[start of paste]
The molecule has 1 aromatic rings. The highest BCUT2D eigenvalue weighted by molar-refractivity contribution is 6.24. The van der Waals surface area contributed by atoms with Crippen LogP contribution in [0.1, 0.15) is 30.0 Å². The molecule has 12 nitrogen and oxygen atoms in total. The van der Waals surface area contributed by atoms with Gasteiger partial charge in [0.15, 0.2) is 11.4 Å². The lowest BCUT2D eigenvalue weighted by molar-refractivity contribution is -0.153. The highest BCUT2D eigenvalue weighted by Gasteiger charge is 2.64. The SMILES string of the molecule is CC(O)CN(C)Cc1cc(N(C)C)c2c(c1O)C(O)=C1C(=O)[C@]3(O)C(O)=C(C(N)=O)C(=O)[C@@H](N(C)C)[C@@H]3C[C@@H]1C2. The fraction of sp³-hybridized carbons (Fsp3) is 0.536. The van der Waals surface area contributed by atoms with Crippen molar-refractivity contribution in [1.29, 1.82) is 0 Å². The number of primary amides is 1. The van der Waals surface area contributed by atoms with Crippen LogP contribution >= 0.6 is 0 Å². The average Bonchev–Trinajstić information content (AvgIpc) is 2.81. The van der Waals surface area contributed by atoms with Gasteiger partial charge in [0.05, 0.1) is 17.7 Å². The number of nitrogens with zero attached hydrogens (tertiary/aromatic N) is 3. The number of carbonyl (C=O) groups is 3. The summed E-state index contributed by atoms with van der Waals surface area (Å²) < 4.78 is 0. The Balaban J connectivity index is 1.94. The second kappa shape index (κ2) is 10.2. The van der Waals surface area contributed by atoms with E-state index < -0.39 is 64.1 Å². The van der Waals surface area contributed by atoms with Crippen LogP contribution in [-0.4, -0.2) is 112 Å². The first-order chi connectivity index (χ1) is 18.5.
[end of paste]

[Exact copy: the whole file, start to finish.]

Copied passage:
The molecule has 1 aromatic rings. The highest BCUT2D eigenvalue weighted by molar-refractivity contribution is 6.24. The van der Waals surface area contributed by atoms with Crippen LogP contribution in [0.1, 0.15) is 30.0 Å². The molecule has 12 nitrogen and oxygen atoms in total. The van der Waals surface area contributed by atoms with Gasteiger partial charge in [0.15, 0.2) is 11.4 Å². The lowest BCUT2D eigenvalue weighted by molar-refractivity contribution is -0.153. The highest BCUT2D eigenvalue weighted by Gasteiger charge is 2.64. The SMILES string of the molecule is CC(O)CN(C)Cc1cc(N(C)C)c2c(c1O)C(O)=C1C(=O)[C@]3(O)C(O)=C(C(N)=O)C(=O)[C@@H](N(C)C)[C@@H]3C[C@@H]1C2. The fraction of sp³-hybridized carbons (Fsp3) is 0.536. The van der Waals surface area contributed by atoms with Crippen molar-refractivity contribution in [1.29, 1.82) is 0 Å². The number of primary amides is 1. The van der Waals surface area contributed by atoms with Crippen LogP contribution >= 0.6 is 0 Å². The average Bonchev–Trinajstić information content (AvgIpc) is 2.81. The van der Waals surface area contributed by atoms with Gasteiger partial charge in [0.05, 0.1) is 17.7 Å². The number of nitrogens with zero attached hydrogens (tertiary/aromatic N) is 3. The number of carbonyl (C=O) groups is 3. The summed E-state index contributed by atoms with van der Waals surface area (Å²) < 4.78 is 0. The Balaban J connectivity index is 1.94. The second kappa shape index (κ2) is 10.2. The van der Waals surface area contributed by atoms with E-state index < -0.39 is 64.1 Å². The van der Waals surface area contributed by atoms with Crippen LogP contribution in [-0.4, -0.2) is 112 Å². The first-order chi connectivity index (χ1) is 18.5.